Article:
This post is about solving a minor performance issue that can be encountered when using psycopg2, a commonly-used Python driver for PostgreSQL. It will likely be of zero interest to you unless you have come across this problem before. Even then, it is doubtful that it is worth reading all the way through unless you have this problem *right now* and don’t mind wading through excessively flowery language and unnecessary metaphors to find the solution. Don’t say I didn’t warn you.
If you’ve ever tried to go through the rows of a table sequentially using a combination of OFFSET, LIMIT, and a loop structure of some sort, you may have discovered that while everything was all fine and dandy for the first few thousand rows, it all starts to go downhill at some point. Or downtable, as it were. Well, to be specific, it’s supposed to be going downtable, and it does, but each subsequent iteration of the loop takes longer than the previous one, and you fear that you’ll never reach endtable.
I had this exact problem recently. Like most problems encountered by programmers these days, it has been asked and subsequently answered on StackOverflow. The answer was enough to point me in the right direction, but wasn’t especially detailed, so I thought I’d write up a little guide in case anyone else has the same problem that I had.
The gist of it is that you need to use a named cursor and call
cursor.fetchmany(n) each time you want to fetch
n rows (or
cursor.fetchone() to fetch one row at a time). That’s really all you need to
know to solve this problem, to be honest. If you’re curious about how I managed
to write another 681 words on this topic, read on for the exciting details of
my adventures with psycopg2.
How to improve OFFSET performance: a step-by-step guide
Step 1: Use PostgreSQL for storing some of your application’s data.
Step 2: Discover that one of your tables has hundreds of millions of rows. This is not due to any errors or flaws in the design of your application; that’s just how much data there is. Contemplate, briefly, the insignificance of your own existence in the face of this metaphorical mountain of data. Realise that many brave men and women have conquered mountains much, much larger than this, and that you have a long way to go before you can call this mountain “big data”, or even “mildly large data”.
Step 3: Write a Python script, to be run in the background, that will go through the rows in the aforementioned table and do various things with them, in batches of 100. Since you’ve downplayed the size of the metaphorical mountain in your head and, in fact, think of it as “fairly small data”, you will completely disregard any performance-related concerns, and will instead use the most basic SQL techniques you can think of for doing this sort of thing with psycopg2:
Step 4: Set up supervisor to run your script and start it. Because the
various things that must be done to each batch of 100 rows are a touch on the
slow side, and because you have better things to do than watch the output of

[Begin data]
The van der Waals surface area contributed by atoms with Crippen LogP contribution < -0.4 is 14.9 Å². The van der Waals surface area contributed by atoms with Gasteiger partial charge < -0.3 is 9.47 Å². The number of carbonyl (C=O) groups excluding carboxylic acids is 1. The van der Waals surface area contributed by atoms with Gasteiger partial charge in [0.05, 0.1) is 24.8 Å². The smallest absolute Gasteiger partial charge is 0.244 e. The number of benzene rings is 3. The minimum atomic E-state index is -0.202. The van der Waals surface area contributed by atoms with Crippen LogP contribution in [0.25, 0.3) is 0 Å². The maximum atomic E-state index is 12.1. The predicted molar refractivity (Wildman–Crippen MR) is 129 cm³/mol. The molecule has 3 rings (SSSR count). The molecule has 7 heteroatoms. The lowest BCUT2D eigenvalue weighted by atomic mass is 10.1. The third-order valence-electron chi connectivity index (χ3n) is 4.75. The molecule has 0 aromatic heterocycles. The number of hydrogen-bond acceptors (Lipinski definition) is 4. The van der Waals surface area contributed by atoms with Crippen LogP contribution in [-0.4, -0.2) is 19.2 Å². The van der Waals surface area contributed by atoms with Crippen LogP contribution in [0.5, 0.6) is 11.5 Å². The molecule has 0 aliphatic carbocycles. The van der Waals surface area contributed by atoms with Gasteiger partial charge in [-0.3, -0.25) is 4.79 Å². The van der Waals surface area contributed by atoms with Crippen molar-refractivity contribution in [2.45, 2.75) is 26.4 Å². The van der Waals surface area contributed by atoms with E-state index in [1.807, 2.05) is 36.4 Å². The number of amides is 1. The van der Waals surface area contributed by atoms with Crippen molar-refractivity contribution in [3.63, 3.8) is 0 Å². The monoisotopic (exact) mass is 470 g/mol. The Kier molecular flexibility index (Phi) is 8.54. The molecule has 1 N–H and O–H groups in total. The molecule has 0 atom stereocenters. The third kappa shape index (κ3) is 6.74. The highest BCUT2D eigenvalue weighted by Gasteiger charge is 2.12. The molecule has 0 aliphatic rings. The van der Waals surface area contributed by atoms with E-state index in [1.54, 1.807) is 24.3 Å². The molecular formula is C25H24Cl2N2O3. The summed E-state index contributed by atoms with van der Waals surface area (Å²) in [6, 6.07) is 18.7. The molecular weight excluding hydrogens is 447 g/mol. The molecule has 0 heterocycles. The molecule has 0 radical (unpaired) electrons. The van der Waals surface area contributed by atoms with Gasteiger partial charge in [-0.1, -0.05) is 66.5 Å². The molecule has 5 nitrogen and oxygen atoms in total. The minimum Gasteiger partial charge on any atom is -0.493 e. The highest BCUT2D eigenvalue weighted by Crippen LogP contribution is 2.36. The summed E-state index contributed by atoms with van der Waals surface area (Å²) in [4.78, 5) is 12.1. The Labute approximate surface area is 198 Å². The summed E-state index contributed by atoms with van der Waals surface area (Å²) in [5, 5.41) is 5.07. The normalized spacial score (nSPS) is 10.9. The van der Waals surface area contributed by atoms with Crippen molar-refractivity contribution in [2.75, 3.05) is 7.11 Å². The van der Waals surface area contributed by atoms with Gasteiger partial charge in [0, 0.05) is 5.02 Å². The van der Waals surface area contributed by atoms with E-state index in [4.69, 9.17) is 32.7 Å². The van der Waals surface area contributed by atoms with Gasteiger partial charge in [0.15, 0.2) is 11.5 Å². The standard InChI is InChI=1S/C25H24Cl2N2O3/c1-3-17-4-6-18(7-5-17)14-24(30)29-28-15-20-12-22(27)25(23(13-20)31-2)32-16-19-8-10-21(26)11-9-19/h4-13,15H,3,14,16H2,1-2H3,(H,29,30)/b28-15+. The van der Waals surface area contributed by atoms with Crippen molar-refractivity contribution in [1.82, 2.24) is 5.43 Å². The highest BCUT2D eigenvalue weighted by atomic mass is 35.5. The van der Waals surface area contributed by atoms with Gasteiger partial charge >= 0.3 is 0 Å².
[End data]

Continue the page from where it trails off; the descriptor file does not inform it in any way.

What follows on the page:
tail -f all day long, you will fail to notice any performance degradation at
all for several weeks.
Step 5: Somewhere in the vicinity of the one millionth row, you begin to notice that, hey, the script is taking a lot longer than it should. Suspect that running multiple queries, each with an OFFSET of potentially millions of rows, is not going to be instantaneous. Remember that each such query requires a sequential scan on the table, and that each subsequent scan will take longer than the previous one.
Step 6: Try various Google queries with some combination of the words “psycopg2”, “postgres”, “offset”, and “performance” in the hopes of finding a good alternative to your current implementation. Surprise yourself by finding the answer to almost your exact question on StackOverflow.
Step 6: Rewrite your code using one named cursor (as opposed to potentially millions of unnamed cursors, none of which will be allowed more than a tragically brief existence) to create a server-side cursor:
Step 7: Commit your changes with a message that is both jubilant (at having fixed this performance issue) and sheepish (at having allowed the performance issue in the first place). Restart the script and amuse yourself for a few minutes by watching its progress.
Step 8 (optional): After a few days of nonstop SELECTING of thing FROM things, check disk space usage on the machine on which Postgres is running. Panic upon realising that you are, against all probability, using 100% of the available disk space. Discover that creating a server-side cursor prevents vacuum operations from occurring during the lifetime of the cursor. Resign yourself to periodically stopping and restarting the script to allow vacuuming to occur. Note that this step is completely avoidable if 1) the script stops running after a reasonable amount of time; or 2) you have a large disk relative to the amount of data you’re producing. This step is not avoidable if the script is expected to run more or less constantly and you produce enough data to overwhelm your disk after a few days when vacuuming is disabled. May you have better luck than I.